A former prostitute who’d attempted suicide and now looked as though she couldn’t sleep raised her head and followed the guard’s movements as he pushed open the door to leave. The elongated shadow of his uniform shakes on the hallway walls.
My feet are hot. Their leaden muscles lean against my knee. The jagged sawtooth of despair sinks its teeth into my soul. My twenty-two years of life, the dreams I’ve accumulated, it all amounts to this? Water stains create a strange map on the wallpaper.
As the night wore on, the wind blowing off the acacia nursery pierced the pharmaceutical storehouse and threw sand against the windowpanes of the clinic. They were the only things obstructing the roar of the wind, and they clattered jarringly. I mindlessly placed my left foot upon my right and thought about my husband as I stared up at the long cord of the electric light.
No, not my husband. He’s my comrade. Thinking about him draws out various discontents. We try to advance comradery among the sexes, but so many cling myopically to the dominance of that dubious old family system2 that should have withered like last year’s weeds.
However, his big, round glasses with black frames look down on short me, trying to suck me in.
“Mitsuyo, please forgive me. To you and to our child, I’ve behaved inexcusably. I was wrong.” Looking down, a tear plopped onto his glasses, magnifying it. Such was the scene this afternoon when I encountered him chained up in the hallway of the military police. I felt the impulse to cover my face.
What is it causing his effeminate attitude that threads his lingering attachment? His bloodshot eyes, what in the world could they want of me? The wife’s presence keeps the weak-willed husband’s attention. When the edge of a long sash is cast off by a husband full of lingering affection, a wife cannot help but receive it. Alas, it’s detestable. Detestable. The feeling that I’m falling into something is unbearable. I am hollow, collapsing like a Yosegi puzzle box. Beloved comrade, don’t look around. Look straight ahead. Keep looking straight ahead, I appeal to the phantom of him that appears on the high ceiling.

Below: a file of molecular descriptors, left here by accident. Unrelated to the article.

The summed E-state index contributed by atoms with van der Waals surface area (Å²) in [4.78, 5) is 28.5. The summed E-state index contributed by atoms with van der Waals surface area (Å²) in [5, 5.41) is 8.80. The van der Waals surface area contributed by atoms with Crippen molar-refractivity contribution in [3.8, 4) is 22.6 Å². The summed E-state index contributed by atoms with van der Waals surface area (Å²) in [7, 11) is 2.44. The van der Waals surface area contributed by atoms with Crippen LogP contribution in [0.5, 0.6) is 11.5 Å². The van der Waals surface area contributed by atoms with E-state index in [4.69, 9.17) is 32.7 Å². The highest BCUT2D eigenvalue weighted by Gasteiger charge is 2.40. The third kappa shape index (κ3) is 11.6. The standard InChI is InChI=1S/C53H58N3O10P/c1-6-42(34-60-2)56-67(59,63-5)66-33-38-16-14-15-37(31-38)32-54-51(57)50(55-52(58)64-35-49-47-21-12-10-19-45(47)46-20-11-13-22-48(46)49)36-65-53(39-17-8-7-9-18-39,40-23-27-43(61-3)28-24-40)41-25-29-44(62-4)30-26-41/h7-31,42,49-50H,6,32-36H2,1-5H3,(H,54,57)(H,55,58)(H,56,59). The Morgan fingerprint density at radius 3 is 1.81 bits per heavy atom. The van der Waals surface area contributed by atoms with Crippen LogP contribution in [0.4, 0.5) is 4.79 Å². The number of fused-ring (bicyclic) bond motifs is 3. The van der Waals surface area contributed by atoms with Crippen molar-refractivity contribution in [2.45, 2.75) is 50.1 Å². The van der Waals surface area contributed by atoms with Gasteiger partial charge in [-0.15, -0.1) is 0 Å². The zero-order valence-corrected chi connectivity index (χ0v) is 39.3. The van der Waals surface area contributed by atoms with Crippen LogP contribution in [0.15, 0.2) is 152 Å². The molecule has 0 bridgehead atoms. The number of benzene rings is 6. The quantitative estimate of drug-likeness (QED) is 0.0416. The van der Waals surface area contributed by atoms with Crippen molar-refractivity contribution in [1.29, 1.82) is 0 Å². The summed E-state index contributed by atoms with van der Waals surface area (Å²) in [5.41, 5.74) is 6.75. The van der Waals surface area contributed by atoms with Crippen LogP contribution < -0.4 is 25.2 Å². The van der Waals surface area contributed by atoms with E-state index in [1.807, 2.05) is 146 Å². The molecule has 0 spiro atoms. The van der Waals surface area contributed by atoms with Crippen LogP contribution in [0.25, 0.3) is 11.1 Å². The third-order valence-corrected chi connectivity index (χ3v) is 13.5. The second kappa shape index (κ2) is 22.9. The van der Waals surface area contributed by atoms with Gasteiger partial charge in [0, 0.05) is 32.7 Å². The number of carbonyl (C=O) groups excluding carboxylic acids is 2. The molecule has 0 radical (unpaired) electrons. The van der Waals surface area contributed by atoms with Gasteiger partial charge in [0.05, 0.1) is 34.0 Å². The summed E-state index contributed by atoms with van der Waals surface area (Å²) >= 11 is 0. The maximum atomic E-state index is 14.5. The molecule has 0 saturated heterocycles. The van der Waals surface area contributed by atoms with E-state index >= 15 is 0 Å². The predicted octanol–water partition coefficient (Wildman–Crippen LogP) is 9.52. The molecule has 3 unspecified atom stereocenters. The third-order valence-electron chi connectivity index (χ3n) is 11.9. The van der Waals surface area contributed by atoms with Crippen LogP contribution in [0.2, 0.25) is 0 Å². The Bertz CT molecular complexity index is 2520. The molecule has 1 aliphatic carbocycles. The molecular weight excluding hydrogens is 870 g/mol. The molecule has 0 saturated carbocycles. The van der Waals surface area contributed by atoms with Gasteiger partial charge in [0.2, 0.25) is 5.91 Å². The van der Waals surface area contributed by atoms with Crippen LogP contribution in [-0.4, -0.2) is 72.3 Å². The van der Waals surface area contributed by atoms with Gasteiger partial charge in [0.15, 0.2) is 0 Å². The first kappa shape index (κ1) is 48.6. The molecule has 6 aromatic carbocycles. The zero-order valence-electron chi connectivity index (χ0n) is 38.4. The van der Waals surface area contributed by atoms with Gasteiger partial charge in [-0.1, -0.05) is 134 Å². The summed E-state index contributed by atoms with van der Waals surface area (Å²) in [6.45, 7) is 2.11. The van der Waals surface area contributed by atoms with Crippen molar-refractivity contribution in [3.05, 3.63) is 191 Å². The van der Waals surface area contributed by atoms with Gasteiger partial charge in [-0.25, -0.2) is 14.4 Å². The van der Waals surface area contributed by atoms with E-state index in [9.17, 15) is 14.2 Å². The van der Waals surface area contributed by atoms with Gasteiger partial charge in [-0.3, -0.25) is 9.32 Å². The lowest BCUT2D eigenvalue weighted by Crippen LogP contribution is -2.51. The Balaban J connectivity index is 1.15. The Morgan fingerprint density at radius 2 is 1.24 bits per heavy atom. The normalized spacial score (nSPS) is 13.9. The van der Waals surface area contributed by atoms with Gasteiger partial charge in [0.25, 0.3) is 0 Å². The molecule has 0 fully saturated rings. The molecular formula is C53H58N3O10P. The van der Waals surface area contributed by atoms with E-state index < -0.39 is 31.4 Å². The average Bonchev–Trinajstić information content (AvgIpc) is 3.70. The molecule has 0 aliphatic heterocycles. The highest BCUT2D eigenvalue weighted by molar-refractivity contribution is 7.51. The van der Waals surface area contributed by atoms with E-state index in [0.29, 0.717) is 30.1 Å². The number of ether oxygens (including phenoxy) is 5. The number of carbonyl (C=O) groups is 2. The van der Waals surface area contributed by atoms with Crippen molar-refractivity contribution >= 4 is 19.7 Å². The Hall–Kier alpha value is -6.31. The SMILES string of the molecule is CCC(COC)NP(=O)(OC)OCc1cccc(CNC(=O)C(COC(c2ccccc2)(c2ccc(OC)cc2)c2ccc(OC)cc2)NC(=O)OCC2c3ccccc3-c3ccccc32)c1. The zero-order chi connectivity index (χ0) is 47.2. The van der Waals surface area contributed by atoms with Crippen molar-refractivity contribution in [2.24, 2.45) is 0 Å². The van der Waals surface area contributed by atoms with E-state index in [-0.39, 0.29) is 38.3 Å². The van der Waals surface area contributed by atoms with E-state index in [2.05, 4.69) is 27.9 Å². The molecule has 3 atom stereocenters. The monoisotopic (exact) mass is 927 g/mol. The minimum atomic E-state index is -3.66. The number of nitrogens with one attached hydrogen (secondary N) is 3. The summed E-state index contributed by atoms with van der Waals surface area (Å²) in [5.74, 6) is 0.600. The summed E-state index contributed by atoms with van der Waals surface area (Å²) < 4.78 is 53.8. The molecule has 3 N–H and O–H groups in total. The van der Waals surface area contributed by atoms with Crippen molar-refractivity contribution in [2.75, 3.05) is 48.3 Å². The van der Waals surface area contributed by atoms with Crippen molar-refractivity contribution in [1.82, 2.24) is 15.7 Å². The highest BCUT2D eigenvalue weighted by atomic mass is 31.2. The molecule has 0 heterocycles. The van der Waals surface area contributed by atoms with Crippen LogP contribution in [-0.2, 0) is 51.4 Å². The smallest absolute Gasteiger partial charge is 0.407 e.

I rounded my throat and, in a low voice, began to sing “The People’s Flag.” When I arrive at the loud points, I thrust forward my shoulders and pushed the air from my lungs, I come to hear my own trembling voice. Tears began streaming, tickling as they entered my ear.
I wonder how many hours I slept. I jolted awake with a start to asthmatic coughing in the next bed. The windows rattle gently. As I moved my back to reposition my feet, a creeping vine of intense pain crawled into my lower abdomen. Now this too? A crushing pain continues bearing down on me. To be able to bear it I bend my back and press both hands against my belly, my numb fingertips and palms feeling my puffy, swollen skin. I tried gently stroking it. A hard-to-fight drowsiness overtakes my eyelids, after which the roaring stomach pain draws in. The pain! The pain is unbearable.
I rose up impulsively, taking my fat knee into my hands and pressing it into my stomach.
An unthinkable nostalgic warmth transmitted within my body to my chilled abdomen. The pain was so unbearable the only thing to do was to push with my feet. I cast them out again and collapsed, feeling a hard pillow around my back. I was caught by the rattling horizontal bar that surrounded my bed. The pain ebbs as though pulled by the tide and I find the coolness of the rusty iron bar pleasing to my greasy hands.
I grasped the iron rod as though to pull it near, drew in my breath and endured the brute force.
“Oh! Oh! Oh!”
When I scrunch up the muscles around my nose and concentrate all my energy into my stomach, amidst the darkness of closed eyes, various things appear and disappear all at once. I can hear that terrible sound of the rail car crashing into the sea. Dust from which I want to avert my eyes whirls above like smoke.